drew her bare head to his shoulder, and stroked her hair.

"We are bad boys, sis dear," he said, tenderly. "We have not treated you
right; no one knows that better than Martin and I, and we are getting
paid for it. I hope Keith won't die. God knows I do! I really haven't
anything against him. It was just a dispute over a game of poker. He was
mad and so was I. Good-by. We must go. They will not find us where we
are going."

"Hurry!" she gasped, as she slid from his arms. "Hurry!"

Side by side the two boys hastened toward the barn. The little group saw
them pass through the stable-yard, climb over the fence, and vanish in
the thicket which was the border of the vast forest that reached out,
dank and trackless, into the mountains toward the west.

With a little sigh of despair, Mary sank down on the lowest step of the
veranda. Her father looked at her for a moment with a childlike stare of
perplexity, and then said:

"Come, come, don't act that way! It won't do any good."

"Come in de house, missie," Aunt Zilla said, gently, and as soothingly
as a mother to an ill child. "Dem boys is gwine ter give de sheriff de
slip en' dat man will pull thoo. Come on. Yo' breakfust is gittin' cold.
Mr. Brown wants ter git ter his wuk in de cotton."

To his surprise, Charles saw Mary sit more erect. It was as if by a
superhuman effort she had shaken herself temporarily free from the
overpowering disaster.

"Yes, you must have your breakfast," she said, smiling faintly at
Charles. "Come, let's go to the dining-room."

At the table he found himself admiring the self-control of both Mary and
her father. Charles noted that Mary ate but little, and that little she
seemed to take without relish. Rowland had his manuscript at his side at
the table, and once he consulted it, as if his mind had reverted to
something he had been interested in before the arrival of his sons.

"I am sorry that I did not have the opportunity to present my boys to
you," he remarked once. "I told Kenneth who you were and assured him
that you had given us evidence of your friendly spirit. He is glad that
you have come to help us out with the work. One might not think so from
his present conduct, but he hates to see his sister do manual labor in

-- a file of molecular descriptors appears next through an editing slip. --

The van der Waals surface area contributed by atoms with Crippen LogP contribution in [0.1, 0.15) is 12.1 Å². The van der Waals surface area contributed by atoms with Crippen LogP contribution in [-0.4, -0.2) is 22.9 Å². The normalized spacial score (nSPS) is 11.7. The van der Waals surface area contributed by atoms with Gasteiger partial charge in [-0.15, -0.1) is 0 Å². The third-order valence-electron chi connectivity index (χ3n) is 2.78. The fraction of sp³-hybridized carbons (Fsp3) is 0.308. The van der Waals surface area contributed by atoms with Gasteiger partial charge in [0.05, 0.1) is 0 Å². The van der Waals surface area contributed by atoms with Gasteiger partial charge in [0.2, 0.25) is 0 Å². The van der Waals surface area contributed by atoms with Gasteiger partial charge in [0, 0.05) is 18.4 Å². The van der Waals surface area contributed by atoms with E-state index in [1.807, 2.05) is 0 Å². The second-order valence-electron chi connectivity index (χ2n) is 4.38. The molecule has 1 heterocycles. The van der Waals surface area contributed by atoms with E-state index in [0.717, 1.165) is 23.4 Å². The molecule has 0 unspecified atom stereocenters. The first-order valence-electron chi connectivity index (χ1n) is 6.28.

the field."




CHAPTER VII


Mary, now a different creature from what she was the day before,
accompanied Charles to the cotton-field after breakfast. "You have done
an enormous amount for half a day," she said. "You must not drive
yourself like that. I know why you are doing it, but you must not. It
would be wrong for us to permit it. From your accent I take you to be a
Northerner, but you are acting like a cavalier of the old South. I
appreciate it - I appreciate it, but I can't let you do so much."

"What, that?" he began. "As if that were anything! Why, Miss Rowland - "
His emotions swept his power of utterance away from him, and he stood,
hoe in hand, helpless under the spell of her storm-swept beauty and
appealing womanhood. He wanted to aid her more materially. He wanted to
offer his services in behalf of her brothers. He would have given his
life - in his eyes it was a futile thing at best - for her cause; and yet
he knew himself to be helpless. A woman's intuition is a marvelous
thing, and when it permits itself to fathom a man's love it is as sure
as the law of gravitation. She understood. Her dawning comprehension
beamed faintly in her stricken face. He saw her breast rise tremulously
and fall.

"I think I know what you started to say," she faltered. "And it is very,
very sweet of you when you have known us such a short time. Isn't it
strange that it should be like this? I know I can trust you - something
makes me feel sure of it - and you have impressed my father the same way,
and even critical Aunt Zilla."

He leaned on his hoe-handle. He now felt more sure of his utterance. "I
want to help you," he cried. "I know how terribly you must feel over
this matter. You are too young and gentle and frail for this dastardly
thing to rest on you. I must do something to beat it off. I - "

"There really is nothing," she half sobbed. "As much as I love my